Jig for Drilling Cabinet Shelf Holes
Here’s a method for drilling the holes in cabinet sides for adjustable shelves. The jig consists of two parts: a guide strip temporarily tacked to the workpiece and an index pin in a fence clamped to the drill-press table. To make the guide strip, start with a length of 3/4-in. plywood about 3-1/2 in. wide. Drill two parallel rows of 1/4-in. holes about 1-1/4 in. apart and spaced at the desired shelf-adjustment intervals. Take care at this stage to align and space these pilot holes accurately because they will determine the accuracy of the final shelf holes in the cabinet. Rip the guide strip through the holes so that half the holes remain on each side. The two outer rips are scrap.
To make the index-pin fence, attach a length of 2-in.-wide plywood to a base that can be clamped to the drill-press table. Now drill a half-hole in the face of the fence by temporarily clamping a scrap piece to the front of the fence and drilling a hole that’s half in the scrap and half in the fence. Remove the scrap, and glue a short piece of 1/4-in. dowel in the half-hole to produce an index pin.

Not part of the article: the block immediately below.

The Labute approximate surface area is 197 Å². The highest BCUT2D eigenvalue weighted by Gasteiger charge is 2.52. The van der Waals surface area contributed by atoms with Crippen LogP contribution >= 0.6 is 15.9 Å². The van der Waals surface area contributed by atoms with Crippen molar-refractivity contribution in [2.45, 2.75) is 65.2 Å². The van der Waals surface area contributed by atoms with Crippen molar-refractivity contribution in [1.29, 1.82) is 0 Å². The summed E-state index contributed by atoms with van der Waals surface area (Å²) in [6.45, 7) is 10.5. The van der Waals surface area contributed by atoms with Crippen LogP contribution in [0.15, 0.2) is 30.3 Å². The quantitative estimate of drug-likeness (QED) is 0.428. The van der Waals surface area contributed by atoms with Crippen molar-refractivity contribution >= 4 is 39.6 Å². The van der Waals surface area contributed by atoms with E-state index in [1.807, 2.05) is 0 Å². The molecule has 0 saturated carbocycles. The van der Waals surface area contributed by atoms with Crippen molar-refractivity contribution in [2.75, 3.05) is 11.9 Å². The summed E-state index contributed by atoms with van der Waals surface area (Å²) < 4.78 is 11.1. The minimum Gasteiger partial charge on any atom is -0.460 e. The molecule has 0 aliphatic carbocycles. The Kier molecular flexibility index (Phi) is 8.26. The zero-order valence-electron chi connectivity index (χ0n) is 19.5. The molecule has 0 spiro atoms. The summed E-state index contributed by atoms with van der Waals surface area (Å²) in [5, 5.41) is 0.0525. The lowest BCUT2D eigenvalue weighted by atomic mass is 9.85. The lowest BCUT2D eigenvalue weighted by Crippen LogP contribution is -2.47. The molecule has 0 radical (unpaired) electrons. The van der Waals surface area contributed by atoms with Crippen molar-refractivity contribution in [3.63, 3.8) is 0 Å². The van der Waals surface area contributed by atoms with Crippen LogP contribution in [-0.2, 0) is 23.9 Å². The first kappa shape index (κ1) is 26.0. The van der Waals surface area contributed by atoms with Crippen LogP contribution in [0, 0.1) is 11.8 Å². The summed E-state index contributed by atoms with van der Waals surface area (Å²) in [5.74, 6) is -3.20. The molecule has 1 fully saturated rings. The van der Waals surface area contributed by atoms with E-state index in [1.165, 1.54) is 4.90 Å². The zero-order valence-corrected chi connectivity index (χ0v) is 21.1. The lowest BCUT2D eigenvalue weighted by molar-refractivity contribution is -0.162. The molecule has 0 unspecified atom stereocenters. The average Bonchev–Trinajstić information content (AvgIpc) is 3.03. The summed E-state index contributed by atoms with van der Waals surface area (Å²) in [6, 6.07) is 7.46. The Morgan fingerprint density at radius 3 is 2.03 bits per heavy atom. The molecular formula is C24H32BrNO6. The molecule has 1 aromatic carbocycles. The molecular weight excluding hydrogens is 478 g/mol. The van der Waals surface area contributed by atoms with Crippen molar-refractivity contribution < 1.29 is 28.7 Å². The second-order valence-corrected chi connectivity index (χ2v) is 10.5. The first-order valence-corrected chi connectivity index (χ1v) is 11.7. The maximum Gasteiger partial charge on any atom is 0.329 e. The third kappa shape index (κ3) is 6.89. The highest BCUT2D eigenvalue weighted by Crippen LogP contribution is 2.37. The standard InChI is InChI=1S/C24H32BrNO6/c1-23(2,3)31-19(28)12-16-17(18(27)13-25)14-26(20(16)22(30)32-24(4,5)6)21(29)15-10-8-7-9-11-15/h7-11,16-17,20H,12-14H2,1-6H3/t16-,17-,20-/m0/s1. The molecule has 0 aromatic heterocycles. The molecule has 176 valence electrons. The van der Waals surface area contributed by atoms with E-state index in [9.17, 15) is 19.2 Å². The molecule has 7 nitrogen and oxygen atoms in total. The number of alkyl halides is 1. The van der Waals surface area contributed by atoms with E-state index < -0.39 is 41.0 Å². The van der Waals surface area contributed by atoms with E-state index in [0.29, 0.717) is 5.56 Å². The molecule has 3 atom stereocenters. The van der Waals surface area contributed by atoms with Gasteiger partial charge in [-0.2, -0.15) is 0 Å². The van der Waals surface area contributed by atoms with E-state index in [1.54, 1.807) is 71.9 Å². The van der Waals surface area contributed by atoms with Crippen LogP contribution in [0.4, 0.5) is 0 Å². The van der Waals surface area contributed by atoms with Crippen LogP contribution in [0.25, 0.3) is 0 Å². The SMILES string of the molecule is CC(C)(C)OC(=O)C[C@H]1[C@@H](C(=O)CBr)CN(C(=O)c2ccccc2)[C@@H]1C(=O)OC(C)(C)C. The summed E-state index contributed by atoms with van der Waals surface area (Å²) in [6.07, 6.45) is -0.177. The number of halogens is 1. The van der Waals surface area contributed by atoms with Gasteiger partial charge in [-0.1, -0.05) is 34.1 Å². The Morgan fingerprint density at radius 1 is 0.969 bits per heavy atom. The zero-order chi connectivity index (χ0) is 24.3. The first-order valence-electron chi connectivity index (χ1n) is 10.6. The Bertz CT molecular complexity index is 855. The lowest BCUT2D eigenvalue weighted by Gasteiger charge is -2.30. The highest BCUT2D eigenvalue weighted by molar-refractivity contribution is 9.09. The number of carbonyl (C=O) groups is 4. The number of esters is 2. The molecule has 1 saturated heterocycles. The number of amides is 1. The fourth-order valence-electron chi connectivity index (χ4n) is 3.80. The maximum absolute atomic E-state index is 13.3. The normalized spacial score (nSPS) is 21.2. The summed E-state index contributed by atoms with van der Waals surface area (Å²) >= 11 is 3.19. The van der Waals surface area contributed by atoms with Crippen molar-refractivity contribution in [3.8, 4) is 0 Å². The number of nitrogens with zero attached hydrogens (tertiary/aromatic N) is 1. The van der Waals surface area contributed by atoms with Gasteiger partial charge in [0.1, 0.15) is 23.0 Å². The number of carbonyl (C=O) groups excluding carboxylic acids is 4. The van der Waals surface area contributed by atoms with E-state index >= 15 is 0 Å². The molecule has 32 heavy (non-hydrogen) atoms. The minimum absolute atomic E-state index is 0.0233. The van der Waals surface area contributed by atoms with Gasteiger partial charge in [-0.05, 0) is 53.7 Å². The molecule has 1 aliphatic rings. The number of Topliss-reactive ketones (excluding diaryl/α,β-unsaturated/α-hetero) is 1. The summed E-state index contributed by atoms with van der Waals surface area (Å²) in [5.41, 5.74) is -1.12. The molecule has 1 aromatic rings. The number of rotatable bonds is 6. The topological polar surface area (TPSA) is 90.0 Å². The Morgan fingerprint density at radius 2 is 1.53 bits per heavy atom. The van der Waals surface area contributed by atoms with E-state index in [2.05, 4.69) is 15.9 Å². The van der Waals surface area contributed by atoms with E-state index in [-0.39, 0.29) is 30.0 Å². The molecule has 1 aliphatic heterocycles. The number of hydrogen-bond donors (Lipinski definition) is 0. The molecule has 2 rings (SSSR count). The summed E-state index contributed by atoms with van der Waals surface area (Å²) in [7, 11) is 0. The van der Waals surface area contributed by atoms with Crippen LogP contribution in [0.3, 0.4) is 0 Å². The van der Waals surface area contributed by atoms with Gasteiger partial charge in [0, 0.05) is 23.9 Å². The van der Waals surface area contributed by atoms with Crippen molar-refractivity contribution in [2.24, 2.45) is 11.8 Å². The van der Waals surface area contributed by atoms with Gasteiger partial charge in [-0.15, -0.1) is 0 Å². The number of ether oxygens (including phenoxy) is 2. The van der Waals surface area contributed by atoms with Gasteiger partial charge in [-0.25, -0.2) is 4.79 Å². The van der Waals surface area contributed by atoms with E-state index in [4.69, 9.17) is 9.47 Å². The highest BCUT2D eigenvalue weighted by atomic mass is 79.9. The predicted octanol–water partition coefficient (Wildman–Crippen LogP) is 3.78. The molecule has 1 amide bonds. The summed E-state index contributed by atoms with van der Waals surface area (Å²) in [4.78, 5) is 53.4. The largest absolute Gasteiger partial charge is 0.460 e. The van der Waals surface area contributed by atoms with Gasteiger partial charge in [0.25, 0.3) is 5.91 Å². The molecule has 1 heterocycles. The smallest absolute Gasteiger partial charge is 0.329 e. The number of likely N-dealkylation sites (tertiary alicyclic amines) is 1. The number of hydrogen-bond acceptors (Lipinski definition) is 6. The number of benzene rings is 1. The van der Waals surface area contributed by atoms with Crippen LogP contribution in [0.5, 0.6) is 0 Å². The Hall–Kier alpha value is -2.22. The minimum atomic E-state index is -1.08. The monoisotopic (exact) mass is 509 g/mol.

To use, clamp the fence at the appropriate distance from the bit, and set the bit depth stop. Tack the guide strip to the workpiece with the top of the strip flush with the end of a cabinet side. The guide strip should overhang the side of the cabinet slightly more than one-half the diameter of the hole. This setup will allow the half-holes in the guide strip to mate with the index pin and position the workpiece correctly for each hole. One hand operates the drill press and the other alternately holds and then advances the workpiece. When you establish a rhythm, you can drill a hole about every two seconds.
Robert A. Loos, Medford, N.J.
Fine Woodworking Magazine, June 1997 No. 124